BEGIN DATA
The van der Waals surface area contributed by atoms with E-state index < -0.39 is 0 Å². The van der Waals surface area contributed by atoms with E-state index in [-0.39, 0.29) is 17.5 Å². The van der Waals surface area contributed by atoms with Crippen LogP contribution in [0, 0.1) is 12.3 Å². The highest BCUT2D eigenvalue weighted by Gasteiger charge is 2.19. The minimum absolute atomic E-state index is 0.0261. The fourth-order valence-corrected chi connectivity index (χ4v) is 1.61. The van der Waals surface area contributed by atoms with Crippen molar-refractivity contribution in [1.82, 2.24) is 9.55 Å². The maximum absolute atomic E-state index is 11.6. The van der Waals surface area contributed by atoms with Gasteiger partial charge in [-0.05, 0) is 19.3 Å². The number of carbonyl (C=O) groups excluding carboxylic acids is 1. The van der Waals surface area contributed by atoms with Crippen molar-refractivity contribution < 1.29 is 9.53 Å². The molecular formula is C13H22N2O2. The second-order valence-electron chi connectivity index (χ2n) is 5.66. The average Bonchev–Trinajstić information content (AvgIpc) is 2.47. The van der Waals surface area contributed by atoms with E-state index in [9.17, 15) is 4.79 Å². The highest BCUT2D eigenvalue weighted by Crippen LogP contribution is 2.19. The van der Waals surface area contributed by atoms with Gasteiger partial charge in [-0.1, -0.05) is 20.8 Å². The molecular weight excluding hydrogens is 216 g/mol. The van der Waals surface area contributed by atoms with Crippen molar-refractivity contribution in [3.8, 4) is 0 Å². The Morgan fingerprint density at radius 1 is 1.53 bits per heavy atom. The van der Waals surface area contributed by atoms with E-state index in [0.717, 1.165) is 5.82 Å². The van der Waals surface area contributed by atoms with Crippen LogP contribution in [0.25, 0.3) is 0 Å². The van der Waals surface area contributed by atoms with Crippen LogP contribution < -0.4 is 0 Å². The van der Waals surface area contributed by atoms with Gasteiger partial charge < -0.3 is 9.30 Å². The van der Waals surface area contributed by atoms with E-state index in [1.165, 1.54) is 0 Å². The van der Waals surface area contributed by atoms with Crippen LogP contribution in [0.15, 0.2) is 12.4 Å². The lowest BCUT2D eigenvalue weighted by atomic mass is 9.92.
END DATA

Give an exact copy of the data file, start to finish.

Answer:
The van der Waals surface area contributed by atoms with E-state index < -0.39 is 0 Å². The van der Waals surface area contributed by atoms with E-state index in [-0.39, 0.29) is 17.5 Å². The van der Waals surface area contributed by atoms with Crippen LogP contribution in [0, 0.1) is 12.3 Å². The highest BCUT2D eigenvalue weighted by Gasteiger charge is 2.19. The minimum absolute atomic E-state index is 0.0261. The fourth-order valence-corrected chi connectivity index (χ4v) is 1.61. The van der Waals surface area contributed by atoms with Crippen molar-refractivity contribution in [1.82, 2.24) is 9.55 Å². The maximum absolute atomic E-state index is 11.6. The van der Waals surface area contributed by atoms with Gasteiger partial charge in [-0.05, 0) is 19.3 Å². The number of carbonyl (C=O) groups excluding carboxylic acids is 1. The van der Waals surface area contributed by atoms with Crippen molar-refractivity contribution < 1.29 is 9.53 Å². The molecular formula is C13H22N2O2. The second-order valence-electron chi connectivity index (χ2n) is 5.66. The average Bonchev–Trinajstić information content (AvgIpc) is 2.47. The van der Waals surface area contributed by atoms with E-state index in [9.17, 15) is 4.79 Å². The highest BCUT2D eigenvalue weighted by Crippen LogP contribution is 2.19. The van der Waals surface area contributed by atoms with Gasteiger partial charge in [-0.1, -0.05) is 20.8 Å². The molecular weight excluding hydrogens is 216 g/mol. The van der Waals surface area contributed by atoms with Crippen molar-refractivity contribution in [3.8, 4) is 0 Å². The Morgan fingerprint density at radius 1 is 1.53 bits per heavy atom. The van der Waals surface area contributed by atoms with E-state index in [0.717, 1.165) is 5.82 Å². The van der Waals surface area contributed by atoms with Crippen LogP contribution in [0.25, 0.3) is 0 Å². The van der Waals surface area contributed by atoms with Crippen LogP contribution < -0.4 is 0 Å². The van der Waals surface area contributed by atoms with Gasteiger partial charge < -0.3 is 9.30 Å². The van der Waals surface area contributed by atoms with E-state index in [1.165, 1.54) is 0 Å². The van der Waals surface area contributed by atoms with Crippen LogP contribution in [0.15, 0.2) is 12.4 Å². The lowest BCUT2D eigenvalue weighted by atomic mass is 9.92.